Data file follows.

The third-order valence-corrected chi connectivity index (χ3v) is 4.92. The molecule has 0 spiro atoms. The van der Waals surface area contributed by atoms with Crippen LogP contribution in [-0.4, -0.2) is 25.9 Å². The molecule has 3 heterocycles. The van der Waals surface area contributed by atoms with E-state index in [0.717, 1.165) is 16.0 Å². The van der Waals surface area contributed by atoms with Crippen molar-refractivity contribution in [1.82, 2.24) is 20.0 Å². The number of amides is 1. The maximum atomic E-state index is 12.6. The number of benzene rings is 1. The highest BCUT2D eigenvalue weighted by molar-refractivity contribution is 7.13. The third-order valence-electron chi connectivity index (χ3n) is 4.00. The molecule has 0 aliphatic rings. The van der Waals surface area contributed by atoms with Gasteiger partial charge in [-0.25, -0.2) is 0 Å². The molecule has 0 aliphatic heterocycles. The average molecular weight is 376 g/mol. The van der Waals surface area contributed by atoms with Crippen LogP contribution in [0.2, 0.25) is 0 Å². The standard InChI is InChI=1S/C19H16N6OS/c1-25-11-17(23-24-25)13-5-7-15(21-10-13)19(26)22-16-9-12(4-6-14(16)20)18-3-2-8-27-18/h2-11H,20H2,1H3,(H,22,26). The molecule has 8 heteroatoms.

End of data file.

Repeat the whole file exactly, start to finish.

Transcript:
The third-order valence-corrected chi connectivity index (χ3v) is 4.92. The molecule has 0 spiro atoms. The van der Waals surface area contributed by atoms with Crippen LogP contribution in [-0.4, -0.2) is 25.9 Å². The molecule has 3 heterocycles. The van der Waals surface area contributed by atoms with E-state index in [0.717, 1.165) is 16.0 Å². The van der Waals surface area contributed by atoms with Crippen molar-refractivity contribution in [1.82, 2.24) is 20.0 Å². The number of amides is 1. The maximum atomic E-state index is 12.6. The number of benzene rings is 1. The highest BCUT2D eigenvalue weighted by molar-refractivity contribution is 7.13. The third-order valence-electron chi connectivity index (χ3n) is 4.00. The molecule has 0 aliphatic rings. The van der Waals surface area contributed by atoms with Gasteiger partial charge in [-0.25, -0.2) is 0 Å². The molecule has 0 aliphatic heterocycles. The average molecular weight is 376 g/mol. The van der Waals surface area contributed by atoms with Crippen LogP contribution in [0.2, 0.25) is 0 Å². The standard InChI is InChI=1S/C19H16N6OS/c1-25-11-17(23-24-25)13-5-7-15(21-10-13)19(26)22-16-9-12(4-6-14(16)20)18-3-2-8-27-18/h2-11H,20H2,1H3,(H,22,26). The molecule has 8 heteroatoms.